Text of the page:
The book’s structure is novel and can be dipped in and out of. Each chapter considers a case study; a situation of conflict or abuse, misuse of power or a significant problem that had arisen in a training situation. This is followed by a three way conversation between a psychologist, theologian and management consultant.

This approach prevents a cold, clinical review and allows instead for three humans to discuss what happens to other humans in a warm and relational manner. It is clear that the book has been well researched. The authors have considerable experience of difficult situations and have conducted many interviews with curates, training incumbents and DDOs to uncover and establish some of the key problems which may affect and even destroy curacies. The authors are careful to create fake situations and characters, in order to protect the real situations and people involved. Each chapter ends with advice on ‘what to do’ and ‘what not to do’ should a curate or training incumbent find themselves in similar circumstances.

The book is clearly seeking to develop positive behaviours in both curates and training incumbents which will promote growth and development. The book’s aim is to raise awareness, and provide a context in which, should problems arise, communication is kept open, issues are confronted, support is given and expectations for all concerned are realistic and manageable.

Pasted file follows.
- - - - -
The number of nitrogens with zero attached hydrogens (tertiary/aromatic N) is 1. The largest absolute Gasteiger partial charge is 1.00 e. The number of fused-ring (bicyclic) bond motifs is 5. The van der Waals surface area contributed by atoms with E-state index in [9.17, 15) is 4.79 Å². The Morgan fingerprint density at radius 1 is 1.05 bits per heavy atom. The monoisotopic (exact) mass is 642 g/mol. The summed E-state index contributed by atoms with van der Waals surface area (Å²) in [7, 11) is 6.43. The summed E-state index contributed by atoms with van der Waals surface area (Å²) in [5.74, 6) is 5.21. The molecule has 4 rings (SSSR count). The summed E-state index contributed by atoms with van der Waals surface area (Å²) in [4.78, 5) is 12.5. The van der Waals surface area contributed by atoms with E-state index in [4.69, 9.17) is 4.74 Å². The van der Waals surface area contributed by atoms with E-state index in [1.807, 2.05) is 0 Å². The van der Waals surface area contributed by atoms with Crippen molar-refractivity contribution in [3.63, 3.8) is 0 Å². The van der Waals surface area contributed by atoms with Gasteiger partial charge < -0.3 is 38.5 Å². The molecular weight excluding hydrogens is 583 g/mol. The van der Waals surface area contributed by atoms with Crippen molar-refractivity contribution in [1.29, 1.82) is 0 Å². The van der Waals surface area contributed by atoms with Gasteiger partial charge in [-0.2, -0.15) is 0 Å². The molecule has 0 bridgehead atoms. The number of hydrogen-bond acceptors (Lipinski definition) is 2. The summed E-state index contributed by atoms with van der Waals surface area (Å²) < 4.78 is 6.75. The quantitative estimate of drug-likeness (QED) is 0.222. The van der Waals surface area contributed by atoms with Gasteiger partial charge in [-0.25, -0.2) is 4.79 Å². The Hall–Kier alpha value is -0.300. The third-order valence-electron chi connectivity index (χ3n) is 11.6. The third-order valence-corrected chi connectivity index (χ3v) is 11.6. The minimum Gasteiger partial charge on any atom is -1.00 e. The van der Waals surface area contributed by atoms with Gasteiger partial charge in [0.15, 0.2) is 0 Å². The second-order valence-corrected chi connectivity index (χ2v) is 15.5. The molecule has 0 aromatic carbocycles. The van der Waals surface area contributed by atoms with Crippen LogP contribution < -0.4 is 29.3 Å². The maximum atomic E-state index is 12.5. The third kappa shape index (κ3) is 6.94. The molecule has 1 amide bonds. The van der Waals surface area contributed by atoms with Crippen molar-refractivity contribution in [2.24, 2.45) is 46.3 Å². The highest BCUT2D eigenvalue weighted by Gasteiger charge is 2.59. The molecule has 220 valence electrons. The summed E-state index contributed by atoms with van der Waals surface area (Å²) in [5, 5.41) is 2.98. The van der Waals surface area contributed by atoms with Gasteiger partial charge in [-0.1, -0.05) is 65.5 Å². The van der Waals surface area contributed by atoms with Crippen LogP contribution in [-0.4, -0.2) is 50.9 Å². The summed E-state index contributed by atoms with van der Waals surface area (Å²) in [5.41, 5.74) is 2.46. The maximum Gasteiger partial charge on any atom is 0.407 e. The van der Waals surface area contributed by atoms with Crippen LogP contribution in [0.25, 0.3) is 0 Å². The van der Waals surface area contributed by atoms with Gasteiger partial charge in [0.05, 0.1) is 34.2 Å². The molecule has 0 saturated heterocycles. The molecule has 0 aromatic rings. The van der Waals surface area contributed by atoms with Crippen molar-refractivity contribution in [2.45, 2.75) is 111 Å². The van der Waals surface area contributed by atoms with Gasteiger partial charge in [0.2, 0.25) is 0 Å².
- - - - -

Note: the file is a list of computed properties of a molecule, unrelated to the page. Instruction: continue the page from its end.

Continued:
Although the situations described in this book may (hopefully) never affect a curate or training incumbent, it has value to both as a pre-read before any new training situation. After all, to be forewarned is to be forearmed.

- The Revd Emma Racklyeft

This title might suggest that there would be little interest in this work from the Church of Scotland: curacies belong firmly within the Anglican tradition of Christianity. Curates are, however, assistants to vicars and priests and there are obvious similar roles in other faith traditions.

The heart of this book centres around relationships and problem-solving in a people-centred faith environment, meaning that there are tips and potential lessons for all involved in training and leadership roles within any Christian context.

Based on real life accounts and experience, but retold through the eyes of a psychologist, theologian and management consultant, the book touches on familiar issues and situations that can result in conflict and discomfort not only for curates but for those leading them. The situations highlighted include working agreements, bullying, emotional blackmail and following rules, offering tips and resources in not only tackling specific issues and problems but in trying to prevent them arising in the first place.

There are seeds of wisdom that can be gleaned from some of the issues raised in this book that would be equally relevant in any Christian denomination.

- Lynne McNeil